Another circumstantial fact that casts doubt on the transactions is that there is a striking pattern between petitioner's cost for the transactions and the first year losses provided. For 1980 the ratio between first-year loss and petitioner's cost is 24.75 to 1; for 1981 the ratio is 24.95 to 1.
In Forseth v. Commissioner, supra, the Court noted a remarkable correlation between the tax needs of each petitioner * * * and the nature and amount of tax losses delivered by LMEI/LMEC and InterAct." 85 T.C. at 152. Their losses as a percentage of adjusted gross income ranged from 55 percent to 94 percent. Here it was 20.94 percent for 1980 and 71.17 percent for 1981.
We note that here petitioner did not deal with Inter Act, the United States based firm that brought the Forseth taxpayers (except Mr. Bramblett) to LME. However, we believe LME is perfectly able to conduct factual shams without InterAct. In Forseth, we held a factual sham for Mr. Bramblett who did not utilize InterAct. As that opinion stated,
the real role of LMEI/LMEC was to contrive and/or manipulate an unregulated and unpublished market in gold and platinum forward contracts so that it could deliver to its investors the losses promised by its fee-splitting American liaison, InterAct.
After a careful review of the facts, we must conclude that the transactions before us were factual shams, inspired, designed, and executed by LMEI/LMEC, with the participation of InterAct, for the sole purpose of achieving for its investors capital and ordinary losses to offset their unrelated income in 1980 and 1981. * * * (85 T.C. at 165.)
Petitioners argue that here, unlike in Forseth, they did not give a power of attorney to LME. We do not believe the presence or absence of a power of attorney controls the issue as to whether the transactions were factual shams.
Petitioners also argue that the record here includes evidence of the opposite sides for their trades. Petitioners argue that proof of the reality of their gold and platinum trades for 1980 and 1981 is shown by the evidence that WOCOM and TIFA acquired positions which generally mirrored petitioner's trades. We do not believe these records make petitioners' point. These records show positions held by TIFA and WOCOM; they do not necessarily establish any connection to positions held by petitioner.
Paul Gleeson said that TIFA and WOCOM purchased the offset positions from those purchased by petitioner. Gleeson said that when petitioner wanted to open a position, he went to TIFA or WOCOM to negotiate the purchase of the opposite position. He also said that whenever petitioner wanted to close out a position, he went back to TIFA or WOCOM to negotiate a price for canceling" the transaction. Mr. Mitchell did not say that TIFA negotiated a cancellation or the previous contracts in the manner described by Gleeson. He was not asked to do so in the written interrogatories propounded by petitioners' counsel.
Mitchell's deposition does not establish that TIFA held the opposite side of petitioner's (as opposed to someone else's) trades. Absent corroboration by the records themselves or Mitchell, the Gleeson deposition does not convince us that TIFA or WOCOM specifically held the opposite sides of petitioner's trades. Respondent's agent testified that it would be impossible for a broker to look back in the business books at the transactions and determine who had the opposite side of one's transactions and petitioner did not convince us otherwise.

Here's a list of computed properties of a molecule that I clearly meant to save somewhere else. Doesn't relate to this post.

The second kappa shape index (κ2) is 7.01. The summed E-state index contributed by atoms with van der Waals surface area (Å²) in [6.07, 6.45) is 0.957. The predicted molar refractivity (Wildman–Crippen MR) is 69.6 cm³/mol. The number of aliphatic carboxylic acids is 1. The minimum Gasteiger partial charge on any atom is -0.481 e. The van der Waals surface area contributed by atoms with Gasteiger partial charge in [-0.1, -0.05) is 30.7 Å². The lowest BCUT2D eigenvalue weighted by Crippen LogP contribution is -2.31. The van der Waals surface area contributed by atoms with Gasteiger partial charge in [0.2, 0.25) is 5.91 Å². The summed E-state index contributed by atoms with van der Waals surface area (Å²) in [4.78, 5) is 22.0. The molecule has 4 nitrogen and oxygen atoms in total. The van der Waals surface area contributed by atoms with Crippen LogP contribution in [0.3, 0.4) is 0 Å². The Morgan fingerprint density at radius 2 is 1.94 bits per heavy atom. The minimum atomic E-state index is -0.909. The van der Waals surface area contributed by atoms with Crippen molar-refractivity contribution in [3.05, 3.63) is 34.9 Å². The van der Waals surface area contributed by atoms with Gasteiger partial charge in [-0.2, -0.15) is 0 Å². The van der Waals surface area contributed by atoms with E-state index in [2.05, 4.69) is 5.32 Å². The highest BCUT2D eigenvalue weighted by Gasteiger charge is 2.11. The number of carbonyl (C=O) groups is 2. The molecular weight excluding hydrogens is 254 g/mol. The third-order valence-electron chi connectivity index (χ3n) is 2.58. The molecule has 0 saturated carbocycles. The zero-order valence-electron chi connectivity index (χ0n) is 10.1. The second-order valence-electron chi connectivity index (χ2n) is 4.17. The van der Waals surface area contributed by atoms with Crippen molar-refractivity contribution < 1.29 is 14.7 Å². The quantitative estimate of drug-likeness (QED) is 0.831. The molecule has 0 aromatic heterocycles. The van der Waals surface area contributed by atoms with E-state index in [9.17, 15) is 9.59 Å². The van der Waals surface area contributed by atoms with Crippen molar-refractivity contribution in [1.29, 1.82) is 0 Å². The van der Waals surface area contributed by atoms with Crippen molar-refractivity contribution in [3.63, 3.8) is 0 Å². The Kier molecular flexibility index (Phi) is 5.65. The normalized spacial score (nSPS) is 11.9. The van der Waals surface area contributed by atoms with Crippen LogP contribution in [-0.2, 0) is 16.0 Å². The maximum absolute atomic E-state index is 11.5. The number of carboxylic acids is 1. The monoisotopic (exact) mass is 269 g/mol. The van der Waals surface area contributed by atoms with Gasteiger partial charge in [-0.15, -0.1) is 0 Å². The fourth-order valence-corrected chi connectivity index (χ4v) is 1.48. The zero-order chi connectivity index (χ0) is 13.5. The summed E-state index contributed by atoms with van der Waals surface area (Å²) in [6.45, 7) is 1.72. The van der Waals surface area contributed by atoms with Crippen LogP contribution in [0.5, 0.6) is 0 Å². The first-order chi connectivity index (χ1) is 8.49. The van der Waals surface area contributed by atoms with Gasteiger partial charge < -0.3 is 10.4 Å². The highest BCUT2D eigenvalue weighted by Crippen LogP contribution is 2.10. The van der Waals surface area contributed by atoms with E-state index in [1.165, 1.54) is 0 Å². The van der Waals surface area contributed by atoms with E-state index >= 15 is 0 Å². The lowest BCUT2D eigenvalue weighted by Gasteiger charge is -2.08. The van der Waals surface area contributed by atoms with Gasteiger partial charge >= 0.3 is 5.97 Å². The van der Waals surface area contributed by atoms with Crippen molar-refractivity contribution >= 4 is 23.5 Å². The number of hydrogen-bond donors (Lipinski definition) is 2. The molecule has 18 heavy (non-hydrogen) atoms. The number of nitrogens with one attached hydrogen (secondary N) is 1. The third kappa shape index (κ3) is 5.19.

3. Profit Motive and Section 108 of the Deficit Reduction Act of 1984 as Amended
Petitioners argue that the deductions from these transactions are allowed under section 108(a) of the Deficit Reduction Act of 1984, as amended by section 1808(d) of the Tax Reform Act of 1986, Pub. L. 99-154, 100 Stat. 2817. Freytag v. Commissioner [Dec. 44,287], 89 T.C. 849, 884-885 (1987), affd. [90-2 USTC ╤ 50,381], 904 F.2d 1011 (5th Cir. 1990); Glass v. Commissioner, supra at 1167; Smith v. Commissioner [Dec. 38,835], 78 T.C. 350, 394 (1982), affd. without published opinion 820 F.2d 1220 (4th Cir. 1987); and Fox v. Commissioner [Dec. 41,294], 82 T.C. 1001, 1021 (1984).
Petitioners argue that the gold and platinum transactions were entered into primarily for profit. They also argue that we should allow the losses because the transactions had a reasonable potential for making a profit.
Respondent contends that the transactions were not entered into primarily for profit. Respondent opposes the profit potential standard sought by petitioners, but argues that even if it is applied, petitioners did not meet it.
Section 108 of the Deficit Reduction Act of 1984 (section 108), as amended by section 1808(d) of the Tax Reform Act of 1986, provides in pertinent part:
Sec. 108. TREATMENT OF CERTAIN LOSSES ON STRADDLES ENTERED INTO BEFORE EFFECTIVE DATE OF ECONOMIC RECOVERY TAX ACT OF 1981.
(a) General Rule. ≈For purposes of the Internal Revenue Code of 1954, in the case of any disposition of 1 or more positions ≈
(1) which were entered into before 1982 and form part of a straddle, and
(2) to which the amendments made by title V of the Economic Recovery Tax Act of 1981 do not apply, any loss from such disposition shall be allowed for the taxable year of the disposition if such loss is incurred in a trade or business, or if such loss is incurred in a transaction entered into for profit though not connected with a trade or business.
(b) Loss Incurred in a Trade or Business.≈ For purposes of subsection (a), any loss incurred by a commodities dealer in the trading of commodities shall be treated as a loss incurred in a trade or business.
* * *
(e) Straddle.≈For purposes of this section, the term "straddle" has the meaning given to such term by section 1092(c) of the Internal Revenue Code of 1954 as in effect on the day after the date of the enactment of the Economic Recovery Tax Act of 1981, and shall include a straddle all the positions of which are regulated futures contracts.